93. Know How to Use Command-line Tools Know How to Use Command-line Tools Know How to Use Command-line Tools Know How to Use Command-line Tools Today, many software development tools are packaged in the form of Integrated Development Environments (IDEs). Microsoft’s Visual Studio and the open-source Eclipse are two popular examples, though there are many others. There is a lot to like about IDEs. Not only are they easy to use, they also relieve the programmer of thinking about a lot of little details involving the build process. Ease of use, however, has its downside. Typically, when a tool is easy to use, it’s because the tool is making decisions for you and doing a lot of things automatically, behind the scenes. Thus, if an IDE is the only programming environment that you ever use, you may never fully understand what your tools are actually doing. You click a button, some magic occurs, and an executable file appears in the project folder. By working with command-line build tools, you will learn a lot more about what the tools are doing when your project is being built. Writing your own make files will help you to understand all of the steps (compiling, assembling, linking, etc.) that go into building an executable file. Experimenting with the many command-line options for these tools is a valuable educational experience as well. To get started with using command-line build tools, you can use open-source command-line tools such as GCC or you can use the ones supplied with your proprietary IDE. After all, a well-designed IDE is just a graphical front-end to a set of command-line tools. In addition to improving your understanding of the build process, there are some tasks that can be performed more easily or more efficiently with command-line tools than with an IDE. For example, the search and replace capabilities provided by the grep and sed utilities are often more powerful than those found in IDEs. Command-line tools inherently support scripting, which allows for the automation of tasks such as producing scheduled daily builds, creating multiple versions of a project, and running test suites. In an IDE, this kind of automation may be more difficult (if not impossible) to do as build options are usually specified using GUI dialog boxes and the build process is invoked with a mouse 本文档使用 书栈(BookStack.CN) 构建 - 93 -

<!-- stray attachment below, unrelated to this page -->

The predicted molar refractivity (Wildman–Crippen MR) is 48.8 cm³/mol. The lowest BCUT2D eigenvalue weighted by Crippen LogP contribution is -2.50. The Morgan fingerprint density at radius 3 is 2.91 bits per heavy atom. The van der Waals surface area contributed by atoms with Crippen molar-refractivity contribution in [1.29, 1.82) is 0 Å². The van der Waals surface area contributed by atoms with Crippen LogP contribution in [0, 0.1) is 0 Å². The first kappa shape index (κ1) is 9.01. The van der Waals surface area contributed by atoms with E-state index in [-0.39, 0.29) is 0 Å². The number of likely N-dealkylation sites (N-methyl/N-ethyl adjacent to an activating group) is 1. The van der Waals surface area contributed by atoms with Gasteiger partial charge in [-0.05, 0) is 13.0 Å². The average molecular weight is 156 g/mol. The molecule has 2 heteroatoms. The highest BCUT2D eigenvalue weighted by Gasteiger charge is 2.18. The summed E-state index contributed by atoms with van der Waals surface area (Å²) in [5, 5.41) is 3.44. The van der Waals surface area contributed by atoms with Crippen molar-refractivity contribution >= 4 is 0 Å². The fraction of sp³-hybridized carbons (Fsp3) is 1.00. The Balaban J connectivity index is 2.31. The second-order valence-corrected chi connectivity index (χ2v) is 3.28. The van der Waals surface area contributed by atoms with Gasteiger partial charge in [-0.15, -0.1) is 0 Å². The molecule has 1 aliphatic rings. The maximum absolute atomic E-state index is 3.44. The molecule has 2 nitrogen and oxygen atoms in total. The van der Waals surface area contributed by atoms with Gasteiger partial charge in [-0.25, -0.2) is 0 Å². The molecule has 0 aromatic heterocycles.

94. Know How to Use Command-line Tools click. If you never step outside of the IDE, you may not even realize that these kinds of automated tasks are possible. But wait. Doesn’t the IDE exist to make development easier, and to improve the programmer’s productivity? Well, yes. The suggestion presented here is not that you should stop using IDEs. The suggestion is that you should “look under the hood” and understand what your IDE is doing for you. The best way to do that is to learn to use command-line tools. Then, when you go back to using your IDE, you’ll have a much better understanding of what it is doing for you and how you can control the build process. On the other hand, once you master the use of command-line tools and experience the power and flexibility that they offer, you may find that you prefer the command line over the IDE. By Carroll Robinson 本文档使用 书栈(BookStack.CN) 构建 - 94 -
95. Know Well More than Two Programming Languages Know Well More than Two Programming Languages Know Well More than Two Programming Languages Know Well More than Two Programming Languages The psychology of programming people have known for a long time now that programming expertise is related directly to the number of different programming paradigms that a programmer is comfortable with. That is not just know about, or know a bit, but genuinely can program with. Every programmer starts with one programming language. That language has a dominating effect on the way that programmer thinks about software. No matter how many years of experience the programmer gets using that language, if they stay with that language, they will only know that language. A one language programmer is constrained in their thinking by that language. A programmer who learns a second language will be challenged, especially if that language has a different computational model than the first. C, Pascal, Fortran, all have the same fundamental computational model. Switching from Fortran to C introduces a few, but not many, challenges. Moving from C or Fortran to C++ or Ada introduces fundamental challenges in the way programs behave. Moving from C++ to Haskell is a significant change and hence a significant challenge. Moving from C to Prolog is a very definite challenge. We can enumerate a number of paradigms of computation: procedural, objectoriented, functional, logic, dataflow, etc. Moving between these paradigms creates the greatest challenges. Why are these challenges good? It is to do with the way we think about the implementation of algorithms and the idioms and patterns of implementation that apply. In particular, cross-fertilization is at the core of expertise. Idioms for problem solutions that apply in one language may not be possible in another language. Trying to port the idioms from one language to another teaches us about both languages and about the problem being solved. Cross-fertilization in the use of programming languages has huge effects. 本文档使用 书栈(BookStack.CN) 构建 - 95 -